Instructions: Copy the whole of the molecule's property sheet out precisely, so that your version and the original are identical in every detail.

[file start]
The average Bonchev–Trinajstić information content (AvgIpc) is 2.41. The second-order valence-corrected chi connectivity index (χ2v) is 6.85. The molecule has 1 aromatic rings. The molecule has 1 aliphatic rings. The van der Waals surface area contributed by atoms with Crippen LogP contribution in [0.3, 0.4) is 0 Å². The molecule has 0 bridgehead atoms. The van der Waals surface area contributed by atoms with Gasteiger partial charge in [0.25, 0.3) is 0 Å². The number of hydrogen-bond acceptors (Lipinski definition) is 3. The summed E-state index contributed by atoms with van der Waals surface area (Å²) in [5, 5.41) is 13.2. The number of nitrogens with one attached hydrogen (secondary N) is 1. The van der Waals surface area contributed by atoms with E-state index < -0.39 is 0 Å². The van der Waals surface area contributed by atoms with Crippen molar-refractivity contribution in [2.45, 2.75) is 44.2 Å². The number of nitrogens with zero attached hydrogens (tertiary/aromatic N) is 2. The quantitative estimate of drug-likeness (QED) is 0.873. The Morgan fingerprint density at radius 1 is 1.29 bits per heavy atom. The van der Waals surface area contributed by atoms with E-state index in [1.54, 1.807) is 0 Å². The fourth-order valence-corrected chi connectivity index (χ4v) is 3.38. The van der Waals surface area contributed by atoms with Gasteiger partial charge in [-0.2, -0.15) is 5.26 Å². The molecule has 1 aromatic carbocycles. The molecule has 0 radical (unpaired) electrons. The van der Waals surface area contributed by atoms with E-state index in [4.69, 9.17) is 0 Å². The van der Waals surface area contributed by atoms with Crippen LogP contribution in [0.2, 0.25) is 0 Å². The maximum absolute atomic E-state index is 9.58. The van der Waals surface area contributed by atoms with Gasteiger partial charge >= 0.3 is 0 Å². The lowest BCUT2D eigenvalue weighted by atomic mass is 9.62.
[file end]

The average Bonchev–Trinajstić information content (AvgIpc) is 2.41. The second-order valence-corrected chi connectivity index (χ2v) is 6.85. The molecule has 1 aromatic rings. The molecule has 1 aliphatic rings. The van der Waals surface area contributed by atoms with Crippen LogP contribution in [0.3, 0.4) is 0 Å². The molecule has 0 bridgehead atoms. The van der Waals surface area contributed by atoms with Gasteiger partial charge in [0.25, 0.3) is 0 Å². The number of hydrogen-bond acceptors (Lipinski definition) is 3. The summed E-state index contributed by atoms with van der Waals surface area (Å²) in [5, 5.41) is 13.2. The number of nitrogens with one attached hydrogen (secondary N) is 1. The van der Waals surface area contributed by atoms with E-state index < -0.39 is 0 Å². The van der Waals surface area contributed by atoms with Crippen molar-refractivity contribution in [2.45, 2.75) is 44.2 Å². The number of nitrogens with zero attached hydrogens (tertiary/aromatic N) is 2. The quantitative estimate of drug-likeness (QED) is 0.873. The Morgan fingerprint density at radius 1 is 1.29 bits per heavy atom. The van der Waals surface area contributed by atoms with E-state index in [1.54, 1.807) is 0 Å². The fourth-order valence-corrected chi connectivity index (χ4v) is 3.38. The van der Waals surface area contributed by atoms with Gasteiger partial charge in [-0.2, -0.15) is 5.26 Å². The molecule has 1 aromatic carbocycles. The molecule has 0 radical (unpaired) electrons. The van der Waals surface area contributed by atoms with E-state index in [4.69, 9.17) is 0 Å². The van der Waals surface area contributed by atoms with Crippen LogP contribution in [0.2, 0.25) is 0 Å². The maximum absolute atomic E-state index is 9.58. The van der Waals surface area contributed by atoms with Gasteiger partial charge >= 0.3 is 0 Å². The lowest BCUT2D eigenvalue weighted by atomic mass is 9.62.